The event, part of the #MarchOnMyCampus2020 movement, was organized by UNC track and field’s Nicole Barnes and Lauryn Hall and women’s soccer’s Rachel Jones. It came after the Aug. 23 police shooting of Jacob Blake in Kenosha, Wisconsin, which left Blake paralyzed from the waist down and athletes and others across the nation seeking justice.
“What are we supposed to do when we follow all the rules and they still think we’re scary?” Jones asked. “What are we supposed to do when we’re face-down on the ground with a police officer’s leg in our necks and yet they’re still threatened by us? The system is broken.”
Every major pro sports league has in some way acknowledged the Blake incident. Most notably, the NBA postponed three days’ worth of playoff games, a response to a string of boycotts started by the Milwaukee Bucks.
Jones, Barnes and Hall didn’t formulate the plan for the march until Friday afternoon, giving just about a day’s notice to athletes, coaches and the Chapel Hill Police Department. Barnes said she was “really, really surprised” by the considerable turnout.
“We were expecting our team, (the women’s soccer team) and maybe a few football and basketball players,” she told reporters. “But to see that every team was represented was amazing.”
Among those marching: UNC basketball’s Garrison Brooks, Armando Bacot, Walker Kessler, R.J. Davis, Sterling Manley, Day’Ron Sharpe, Caleb Love, Anthony Harris and Ryan McAdoo, plus the aforementioned Platek and Black; basketball staffers Sean May, Brad Frederick and Kendall Marshall; and track and field and cross country head coach Chris Miltenberg.
Miltenberg told The Daily Tar Heel he heard about the march around 5 p.m. on Friday and set up a Zoom call with his athletes and coaches. His entire staff showed up the next day.
“In many ways, I’m not that surprised (by the turnout),” Miltenberg said. “This is really important, and especially among this group of people (UNC athletes), they know they’ve got to stick together.”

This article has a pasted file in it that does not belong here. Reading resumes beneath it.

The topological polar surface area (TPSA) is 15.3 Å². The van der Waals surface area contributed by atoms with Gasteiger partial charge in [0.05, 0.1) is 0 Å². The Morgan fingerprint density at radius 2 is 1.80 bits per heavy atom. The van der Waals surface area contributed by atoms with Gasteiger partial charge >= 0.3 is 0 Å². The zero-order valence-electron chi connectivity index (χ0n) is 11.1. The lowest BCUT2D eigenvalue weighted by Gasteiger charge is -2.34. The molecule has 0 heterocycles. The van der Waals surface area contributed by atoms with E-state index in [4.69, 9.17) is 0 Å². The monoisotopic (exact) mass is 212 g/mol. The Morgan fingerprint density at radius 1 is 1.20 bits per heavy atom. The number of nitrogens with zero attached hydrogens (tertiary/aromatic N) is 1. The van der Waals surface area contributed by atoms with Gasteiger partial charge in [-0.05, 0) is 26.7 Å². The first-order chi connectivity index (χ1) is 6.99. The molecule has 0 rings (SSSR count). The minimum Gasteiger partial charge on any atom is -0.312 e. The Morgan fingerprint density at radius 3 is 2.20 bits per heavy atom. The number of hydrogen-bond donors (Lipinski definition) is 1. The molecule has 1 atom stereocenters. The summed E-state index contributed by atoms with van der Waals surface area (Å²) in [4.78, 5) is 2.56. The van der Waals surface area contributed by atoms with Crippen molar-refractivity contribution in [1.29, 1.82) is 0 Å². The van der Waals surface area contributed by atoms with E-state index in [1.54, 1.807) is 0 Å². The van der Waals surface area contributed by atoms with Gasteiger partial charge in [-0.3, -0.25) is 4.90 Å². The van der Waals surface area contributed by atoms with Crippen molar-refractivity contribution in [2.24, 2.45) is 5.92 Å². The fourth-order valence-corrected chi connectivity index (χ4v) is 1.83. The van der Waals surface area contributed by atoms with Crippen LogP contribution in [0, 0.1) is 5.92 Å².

Daniel McArthur, a white track and field athlete, told the crowd “This might be the most important thing I’ve ever done in my life.”
“I’m tired of this sh-t,” he said. “White people, stand up for your fellow Black people.”
The march was peaceful and adhered to pandemic protocol. Virtually everyone present wore a mask and made efforts to stay socially distanced.
“With the virus going around, that everyone came out here and put themselves in harm’s way, potentially, for this cause just shows how important it is,” Hall, one of the organizers, said.
UNC Athletics voiced its support for the march in a tweet: “We support our student-athletes peacefully protesting today in support of Black Lives Matter.”
While not present at the march, head football coach Mack Brown spoke out against racial injustice in a four-minute long video that UNC football tweeted out Saturday afternoon. Head basketball coach Roy Williams said in a statement to the DTH that he was unable to join because of a previously scheduled family conflict, but that he was “very proud of our players and staff, and all the athletes, coaches and staff, who participated.”
The march ended with organizers handing out voter registration forms and emphasizing the importance of turning out in November. It had the effect of being one final call to action — and a reminder that UNC athletes, like all athletes, can be much more than the sport they play.
“It’s to show the NCAA and everybody in the world that we’re not just entertainment,” Hall said. “We have a voice, and we’re going to show it no matter what.”
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